Don Foreman
Thats $0.37USD isnt it?
Gunner
"A prudent man foresees the difficulties ahead and prepares for them; the simpleton goes blindly on and suffers the consequences." - Proverbs 22:3
Reply to
Gunner
What about using fiber optics to deliver the light to where you want? Karl
Reply to
Karl Vorwerk
A little more than that from what I heard on the radio today - looks like about $0.88USD at the moment. Maybe we'll get back into that premium position yet, but I have my doubts. Gerry :-)} London, Canada
Reply to
Gerald Miller
Sorry to hijack the thread, but what is /up/ with the 'mag-lite style LED flashlight' that has 'turn the end cap 1/4 turn and press the button for momentary on, 1/2 turn for constant on'? Dorcy flashlights all seem to work this way, as do Sears brand mag-lite esque LEDs. I've seen ones in the dollar store that are also like this, and I'm not sure about the one that Advance Auto Parts has that has 3 LEDs. It's got to be the most anti-ergonomic configuration /ever/, and even newer models from /other/ brands seem to be following it.
As for your question, I am very happy with my Harbor Freight 4LED flashlight. It takes 3 AA batteries, I put lithium ones in it so I can keep it in my car without worrying about them bursting in the heat or wearing out. It's not much thicker than the batteries themselves, but it /is/ a bit long, if you use it for up close work you have to remember it's longer than a mag-lite, or you'll poke your eye out. It has a /normal/ push button endcap. The button feels a little flimsy but I've been using it for a year and it's still fine. Normally 14.99, but it often goes on sale for 6.99 ; Just found it online for 9.99
formatting link
It's pretty bright, too.
My other flashlight is a Dorcy Metal Luxeon 1-Watt that I got in Wal-mart for $19. Incredibly bright. This one takes 3 AAAs, but it's thicker since they're arranged around the center of the flashlight.
Reply to
Fenrir Enterprises
Got one of those, but did not achieve the same results. Two of the four LEDs have already burnt out, and when they were working they were very blue, showing that they were being overdriven. Battery life has also been less than desirable. --Glenn Lyford
Reply to
glyford
I saw another one on HF's website that has a lanyard hook on it but otherwise looked exactly the same. Are you sure it's the same one? This one came in a grey box that said US General. I don't think I've used it heavily, but I've definitely used it a lot and haven't had any problems. It seems pretty evenly white, not noticeably bluer than the 1-watt luxeon one. Even if an LED did burn out, it was only $7 and most flashlights in that price range only have 1 LED. I was more worried about the very flimsy feeling button, but that's held up okay too.
I just saw a 3-watt Luxeon in Lowes today, $40. Runs on 2 C batteries. I'll get that before hurricane season, but I'll wait to hear more about battery life on it. Even with Cs instead of AAs, 2 cells for a 3-watt just doesn't sound like it'll last very long long.
Reply to
Fenrir Enterprises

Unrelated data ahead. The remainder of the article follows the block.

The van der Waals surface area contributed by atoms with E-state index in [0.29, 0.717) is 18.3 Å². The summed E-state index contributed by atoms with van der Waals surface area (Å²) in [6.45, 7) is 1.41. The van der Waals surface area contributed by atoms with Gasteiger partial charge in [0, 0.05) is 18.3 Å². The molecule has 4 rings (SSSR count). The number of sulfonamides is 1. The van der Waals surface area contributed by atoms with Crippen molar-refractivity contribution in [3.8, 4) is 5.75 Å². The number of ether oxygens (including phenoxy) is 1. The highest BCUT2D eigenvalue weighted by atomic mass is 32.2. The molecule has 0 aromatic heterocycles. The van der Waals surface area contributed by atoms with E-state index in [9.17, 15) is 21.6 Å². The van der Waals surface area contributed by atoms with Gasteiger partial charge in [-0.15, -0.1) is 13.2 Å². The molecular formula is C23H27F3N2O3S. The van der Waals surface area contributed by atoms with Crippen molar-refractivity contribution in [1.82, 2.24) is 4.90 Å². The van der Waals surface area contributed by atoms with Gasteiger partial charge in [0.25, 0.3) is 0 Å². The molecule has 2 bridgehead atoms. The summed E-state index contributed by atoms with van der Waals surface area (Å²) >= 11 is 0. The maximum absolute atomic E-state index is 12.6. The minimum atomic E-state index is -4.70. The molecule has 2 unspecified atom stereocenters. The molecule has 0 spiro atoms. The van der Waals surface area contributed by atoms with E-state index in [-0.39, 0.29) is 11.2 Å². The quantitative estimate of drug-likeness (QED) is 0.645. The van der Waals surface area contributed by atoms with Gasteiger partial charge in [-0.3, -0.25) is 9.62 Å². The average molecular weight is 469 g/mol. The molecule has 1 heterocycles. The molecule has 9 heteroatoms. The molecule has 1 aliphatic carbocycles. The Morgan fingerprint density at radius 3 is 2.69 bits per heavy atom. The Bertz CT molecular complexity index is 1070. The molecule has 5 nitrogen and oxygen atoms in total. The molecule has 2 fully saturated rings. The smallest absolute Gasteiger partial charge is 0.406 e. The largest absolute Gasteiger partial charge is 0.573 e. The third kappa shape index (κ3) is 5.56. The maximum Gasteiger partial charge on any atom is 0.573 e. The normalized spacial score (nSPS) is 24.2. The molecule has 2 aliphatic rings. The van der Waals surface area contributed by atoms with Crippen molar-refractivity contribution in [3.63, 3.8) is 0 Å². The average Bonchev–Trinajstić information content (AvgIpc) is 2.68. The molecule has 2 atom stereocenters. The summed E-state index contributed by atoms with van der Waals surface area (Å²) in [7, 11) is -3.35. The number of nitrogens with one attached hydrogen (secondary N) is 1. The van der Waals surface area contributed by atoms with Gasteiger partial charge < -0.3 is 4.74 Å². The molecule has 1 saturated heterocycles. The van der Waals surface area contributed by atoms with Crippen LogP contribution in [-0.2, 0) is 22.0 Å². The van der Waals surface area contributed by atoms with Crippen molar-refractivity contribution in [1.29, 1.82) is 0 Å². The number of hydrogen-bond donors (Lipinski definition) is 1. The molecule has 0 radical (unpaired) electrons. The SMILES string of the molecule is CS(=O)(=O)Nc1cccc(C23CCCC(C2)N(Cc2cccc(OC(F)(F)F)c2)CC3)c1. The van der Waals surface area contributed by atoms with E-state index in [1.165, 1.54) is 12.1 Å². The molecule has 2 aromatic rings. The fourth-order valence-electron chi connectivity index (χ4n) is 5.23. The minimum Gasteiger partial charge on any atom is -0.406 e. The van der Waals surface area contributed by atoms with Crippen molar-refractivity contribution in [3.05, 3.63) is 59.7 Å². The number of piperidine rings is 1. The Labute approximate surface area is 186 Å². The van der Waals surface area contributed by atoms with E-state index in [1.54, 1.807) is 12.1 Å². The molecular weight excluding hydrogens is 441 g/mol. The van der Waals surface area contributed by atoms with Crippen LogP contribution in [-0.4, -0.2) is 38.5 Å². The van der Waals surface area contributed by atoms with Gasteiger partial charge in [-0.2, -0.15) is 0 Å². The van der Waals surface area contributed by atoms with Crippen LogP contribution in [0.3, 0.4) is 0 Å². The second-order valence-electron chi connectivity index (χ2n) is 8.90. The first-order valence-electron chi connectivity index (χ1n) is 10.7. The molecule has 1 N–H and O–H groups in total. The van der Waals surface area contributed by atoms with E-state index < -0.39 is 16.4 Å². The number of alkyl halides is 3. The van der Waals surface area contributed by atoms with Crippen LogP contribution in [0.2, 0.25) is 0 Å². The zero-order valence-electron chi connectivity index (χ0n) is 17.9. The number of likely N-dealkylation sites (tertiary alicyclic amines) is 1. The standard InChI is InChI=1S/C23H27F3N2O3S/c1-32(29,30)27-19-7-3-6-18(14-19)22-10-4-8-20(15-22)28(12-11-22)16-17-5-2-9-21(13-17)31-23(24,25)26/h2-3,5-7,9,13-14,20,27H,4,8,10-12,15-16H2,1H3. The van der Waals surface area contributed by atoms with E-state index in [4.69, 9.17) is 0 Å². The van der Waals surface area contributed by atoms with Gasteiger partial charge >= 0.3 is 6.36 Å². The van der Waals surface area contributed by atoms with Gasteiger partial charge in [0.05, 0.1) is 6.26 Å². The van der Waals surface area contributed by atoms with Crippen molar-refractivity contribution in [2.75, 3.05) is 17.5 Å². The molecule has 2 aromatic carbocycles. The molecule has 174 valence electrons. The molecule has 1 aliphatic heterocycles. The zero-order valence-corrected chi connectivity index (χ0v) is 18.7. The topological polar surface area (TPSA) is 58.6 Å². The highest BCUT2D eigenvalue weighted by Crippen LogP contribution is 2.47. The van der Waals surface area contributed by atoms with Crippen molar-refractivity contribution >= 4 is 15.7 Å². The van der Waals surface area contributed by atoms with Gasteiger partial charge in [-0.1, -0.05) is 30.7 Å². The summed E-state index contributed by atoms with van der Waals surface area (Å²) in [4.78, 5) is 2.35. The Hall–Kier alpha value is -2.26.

Try to find an online "road test" of the light you settle on. Many (perhaps most) of the 3-cell LED lights have no regulation, and grow progressively dimmer as the batteries deplete. If you buy a flashlight that uses only one or two 1.5-volt cells, you are guaranteed to have a regulation circuit. LEDs rquire well over 3 volts on the diode, so the only way to get that is with 3 cells or with a voltage step-up circuit. Those that use the voltage step-up circuit are usually regulated, meaning that the output stays fairly constant until the batteries run flat.
I personally prefer AA batteries, as the cost is usually the same as AAAs but the energy content is about 3X. You can get some pretty nice 1- and 2-cell AA LED flashlights.
Martin
Reply to
Martin
I got a 3 Watt Luxeon on eBay before Christmas for a little over $10. It runs on 3 AA cells. It shines as far as my 2 D cell Maglight. I couldn't tell you how long the batteries last since I don't use it often. Forty dollars for a flashlight is a lot of money.
RWL
Reply to
RWL
i've had a LED question for a while but it is off the current topic. wondering if someone could help me design a LED lighting circuit.
i have this idea that i'd like to put a series of alternately colored LEDs strung out at 6 or maybe 12 inch spacing alnog the inside of the roof of a truck cargo bed cap (topper). want to drill holes into the horizontal square aluminum tube that makes up the roof support, have the wiring hidden. when i turn on the "dome light" in the cap i want it to look like there's a "party goin' awn" in the back. i'm clueless about electrical wiring. i've seen LEDs offered for sale on the internet with a resistor already attached but i'm assuming if i used 20 of those it would raise the electricity used to as much or maybe even more than if i used an incandescant lamp. i was hoping that maybe i could do this so that even if i used 10 or 20 LEDs it would use less electricity than a (single?) incandescent(?).
i wondered if, in order to not burn out a micro-voltage LED, i would have to wire up like maybe 5 of them in series, and then wire up sets (of 5) in parallel?
how to DO!?
thanks.
b.w.
Reply to
William Wixon

PolyTech Forum website is not affiliated with any of the manufacturers or service providers discussed here. All logos and trade names are the property of their respective owners.